Animal Health

Know your fodder: feed testing facts

By Dairy News

(By Dr Gemma Chuck, APiAM Animal Health)

THIS SEASON there is the potential for a fodder supply shortage across Australia’s dairy regions.

In times of low pasture supply, it is essential to carefully plan what the likely feed requirements will be for your herd and actively manage the quality, supply and price risks of the bought-in feed.

This helps ensure the nutritional needs of the herd are met while reducing the risk of adverse feeding events, such as ruminal acidosis, exposure to mycotoxins and chemical residues.

Why should I feed test?

The quality of a feed can be highly variable and is influenced by a range of management and seasonal factors. However, the only way to know the absolute nutritional value of your home-grown or bought-in feed is to feed test a sample of the feed.

The information from a feed test can help indicate how much an animal is likely to consume and how this will affect her growth or milk production.

This may impact important management decisions, such as how to effectively utilise the feed and if any additional supplements are required.

The results also help quantify the dry matter of the ration and if there is any opportunity to use alternative, less costly fodder.

What feed samples do I need?

Core samples of your hay or silage can be obtained and tested for nutritional value. Numerous samples should be taken from bales or the feed face (if using pit silage).

Silage sampling should be delayed for 6 to 12 weeks to ensure complete fermentation. Well-preserved silage will ferment in 6 weeks, but fermentation will proceed more slowly if the preservation is less efficient.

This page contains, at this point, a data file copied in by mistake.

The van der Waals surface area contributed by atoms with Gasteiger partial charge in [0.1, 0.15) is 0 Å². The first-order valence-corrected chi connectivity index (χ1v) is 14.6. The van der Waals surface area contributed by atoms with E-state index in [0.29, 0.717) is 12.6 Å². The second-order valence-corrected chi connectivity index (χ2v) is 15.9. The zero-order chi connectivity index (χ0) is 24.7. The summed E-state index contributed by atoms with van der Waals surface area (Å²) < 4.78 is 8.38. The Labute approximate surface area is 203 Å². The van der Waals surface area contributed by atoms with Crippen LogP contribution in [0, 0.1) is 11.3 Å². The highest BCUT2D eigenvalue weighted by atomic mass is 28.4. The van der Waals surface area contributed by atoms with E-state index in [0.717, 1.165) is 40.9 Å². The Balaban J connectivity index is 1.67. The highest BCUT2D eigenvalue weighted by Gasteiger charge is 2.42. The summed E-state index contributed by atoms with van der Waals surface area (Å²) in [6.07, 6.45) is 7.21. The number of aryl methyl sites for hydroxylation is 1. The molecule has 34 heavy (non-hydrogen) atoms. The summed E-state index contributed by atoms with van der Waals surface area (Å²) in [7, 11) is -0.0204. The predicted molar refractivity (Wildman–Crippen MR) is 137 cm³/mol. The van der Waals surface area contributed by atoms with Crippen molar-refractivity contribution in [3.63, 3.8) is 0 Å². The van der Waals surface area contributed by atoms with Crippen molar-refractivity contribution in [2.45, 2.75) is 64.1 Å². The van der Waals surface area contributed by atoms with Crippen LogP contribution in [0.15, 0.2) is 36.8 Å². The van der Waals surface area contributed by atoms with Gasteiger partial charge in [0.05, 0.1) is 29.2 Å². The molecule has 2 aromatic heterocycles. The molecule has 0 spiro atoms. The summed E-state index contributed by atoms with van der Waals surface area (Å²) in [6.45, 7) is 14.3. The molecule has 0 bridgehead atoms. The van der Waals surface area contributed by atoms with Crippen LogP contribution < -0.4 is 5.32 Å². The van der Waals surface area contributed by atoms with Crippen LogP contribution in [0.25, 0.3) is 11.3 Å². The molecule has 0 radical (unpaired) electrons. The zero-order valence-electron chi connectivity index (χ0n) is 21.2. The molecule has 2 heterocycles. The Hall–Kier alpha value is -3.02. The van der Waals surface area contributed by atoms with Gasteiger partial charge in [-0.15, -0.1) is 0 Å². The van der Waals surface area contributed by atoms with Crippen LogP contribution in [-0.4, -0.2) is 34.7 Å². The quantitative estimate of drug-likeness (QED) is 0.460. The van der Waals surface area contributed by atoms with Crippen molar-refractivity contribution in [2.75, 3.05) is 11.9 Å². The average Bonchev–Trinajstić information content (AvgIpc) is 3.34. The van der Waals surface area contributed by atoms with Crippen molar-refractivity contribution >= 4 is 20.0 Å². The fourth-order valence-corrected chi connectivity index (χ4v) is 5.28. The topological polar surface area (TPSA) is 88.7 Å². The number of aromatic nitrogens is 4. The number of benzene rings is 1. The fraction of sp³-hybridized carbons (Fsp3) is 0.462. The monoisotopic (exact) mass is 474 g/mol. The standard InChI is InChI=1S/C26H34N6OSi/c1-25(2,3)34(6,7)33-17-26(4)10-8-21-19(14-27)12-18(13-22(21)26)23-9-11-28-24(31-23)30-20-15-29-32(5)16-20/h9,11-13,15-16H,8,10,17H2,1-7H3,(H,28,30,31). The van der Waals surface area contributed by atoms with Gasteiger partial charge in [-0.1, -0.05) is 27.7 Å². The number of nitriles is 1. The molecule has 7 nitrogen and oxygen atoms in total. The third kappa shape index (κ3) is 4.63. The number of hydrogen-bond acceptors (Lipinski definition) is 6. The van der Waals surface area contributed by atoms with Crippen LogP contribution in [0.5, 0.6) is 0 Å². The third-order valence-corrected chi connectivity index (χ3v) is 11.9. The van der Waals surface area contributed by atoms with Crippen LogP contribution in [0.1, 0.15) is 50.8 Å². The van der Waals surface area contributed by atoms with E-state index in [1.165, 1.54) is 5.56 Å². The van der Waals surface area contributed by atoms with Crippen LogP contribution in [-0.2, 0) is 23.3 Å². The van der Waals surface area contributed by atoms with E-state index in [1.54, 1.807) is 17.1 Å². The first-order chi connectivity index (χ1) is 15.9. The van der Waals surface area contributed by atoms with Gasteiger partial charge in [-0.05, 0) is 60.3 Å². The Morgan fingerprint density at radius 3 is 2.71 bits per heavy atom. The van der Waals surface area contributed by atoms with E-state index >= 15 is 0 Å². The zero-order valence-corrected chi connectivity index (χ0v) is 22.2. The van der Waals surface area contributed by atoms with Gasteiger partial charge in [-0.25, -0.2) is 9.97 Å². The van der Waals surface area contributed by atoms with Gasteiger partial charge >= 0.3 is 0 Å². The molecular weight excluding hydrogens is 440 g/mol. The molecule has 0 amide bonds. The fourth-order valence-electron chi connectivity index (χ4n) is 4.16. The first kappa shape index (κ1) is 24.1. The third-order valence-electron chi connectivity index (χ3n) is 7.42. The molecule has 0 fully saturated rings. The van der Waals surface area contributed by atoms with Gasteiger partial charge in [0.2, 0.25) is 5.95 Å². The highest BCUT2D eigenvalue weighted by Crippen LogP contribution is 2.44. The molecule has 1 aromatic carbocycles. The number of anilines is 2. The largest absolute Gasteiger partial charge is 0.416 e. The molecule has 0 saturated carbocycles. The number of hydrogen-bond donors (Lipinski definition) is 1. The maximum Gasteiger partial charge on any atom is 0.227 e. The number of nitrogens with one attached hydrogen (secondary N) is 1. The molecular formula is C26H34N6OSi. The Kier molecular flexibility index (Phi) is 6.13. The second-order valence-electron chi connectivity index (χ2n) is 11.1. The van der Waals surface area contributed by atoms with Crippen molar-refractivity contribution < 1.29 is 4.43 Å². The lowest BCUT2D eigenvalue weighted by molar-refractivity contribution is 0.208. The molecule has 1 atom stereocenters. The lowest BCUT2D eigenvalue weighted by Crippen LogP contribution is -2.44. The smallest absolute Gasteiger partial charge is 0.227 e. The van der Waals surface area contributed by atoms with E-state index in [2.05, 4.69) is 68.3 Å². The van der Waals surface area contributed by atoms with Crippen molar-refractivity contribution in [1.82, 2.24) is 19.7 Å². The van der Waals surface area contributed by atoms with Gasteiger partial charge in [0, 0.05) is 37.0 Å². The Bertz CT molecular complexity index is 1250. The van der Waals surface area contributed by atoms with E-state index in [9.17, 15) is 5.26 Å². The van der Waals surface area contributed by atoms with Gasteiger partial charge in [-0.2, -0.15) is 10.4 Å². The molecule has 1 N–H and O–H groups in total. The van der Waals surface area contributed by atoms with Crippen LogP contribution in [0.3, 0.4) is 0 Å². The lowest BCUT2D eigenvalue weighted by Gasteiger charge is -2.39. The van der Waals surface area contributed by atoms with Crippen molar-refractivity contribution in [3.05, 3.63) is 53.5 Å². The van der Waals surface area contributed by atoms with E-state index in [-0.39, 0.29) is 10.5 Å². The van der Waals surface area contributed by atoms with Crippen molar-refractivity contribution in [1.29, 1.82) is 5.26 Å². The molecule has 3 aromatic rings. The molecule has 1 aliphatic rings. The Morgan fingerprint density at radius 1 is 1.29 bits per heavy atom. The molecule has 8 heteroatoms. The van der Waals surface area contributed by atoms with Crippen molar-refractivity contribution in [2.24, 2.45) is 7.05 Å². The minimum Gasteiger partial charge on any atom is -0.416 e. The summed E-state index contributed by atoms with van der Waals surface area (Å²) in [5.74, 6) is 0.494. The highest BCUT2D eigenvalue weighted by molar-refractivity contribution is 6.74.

It is ideal to also weigh a representative proportion of round or square bales to enable optimal interpretation of the feed test results. It is recommended to contact your veterinarian or nutritional adviser to discuss feed testing options of your herd.

When submitting feed samples for analysis it is important that the samples are representative of the feed the herd will consume and processed according to the laboratory’s requirements.

Interpreting a Feed Test Result

Interpretation of the results of a feed test can be summarised as follows:



Acid detergent fibre (ADF; per cent of DM)

Measures the plant components (fibre) that are the least digestible, including cellulose and lignin. As ADF increases digestibility decreases, so forages with high ADF are typically lower in energy.

Dry Matter Digestibility (DMD; per cent)

Measures the amount of a feed removed after passing through the cow’s digestive system. The higher the digestibility, the better the feed quality.

Metabolisable Energy (ME; MJ/kg DM)

Estimates the amount of energy in a feed available to the animal to perform normal physiological functions. The higher the ME the better the quality of feed. ME is estimated from digestibility. For high levels of production, the energy content of the diet should be above 11 MJ ME/kg dry matter. Examples include:•

  • Concentrate feeds: ~11–13 per cent
  • Hay: ~9–10 per cent
  • Silage: ~9–11 per cent




Gives details of the sample sent to the lab.


Measures the weight before and after drying to give moisture percentage.

Dry Matter (DM; per cent)

The percentage of the residual feed after removing the water content. Examples include:

  • Concentrate feeds: ~90% DM
  • Hay: ~85-90% DM
  • Pit silage: ~30-35% DM (Less than this may result in poor fermentation)
  • Baled silage: ~35-45% (Less than this may result in very heavy bales with poor fermentation. More than 45% DM will result in inadequate fermentation due to poor compaction.)

Crude protein (CP; per cent of DM)

Gives an estimate of the protein content in a sample. In good silage, there should be only a small difference in the quality of the silage compared to the original pasture. Examples include:

  • Concentrate feeds: ~10-50%, depending on type
  • Hay: ~9-20%, depending on type
  • Grass silage: ~16-17%

Neutral detergent fibre (NDF; per cent of DM)

Measures the amount of fibre that consists of various components (hemicellulose, cellulose and lignin). The amount of NDF is negatively associated with the cow’s dry matter intake — the higher the NDF the less a cow can eat. High-quality silage will have an NDF of 50 per cent or less. Hay can range from ~40 per cent (lucerne hay) to 60 per cent (grass hay) NDF.

-Source: Dairy Australia

- Dr Gemma Chuck is an advisor with apiam animal health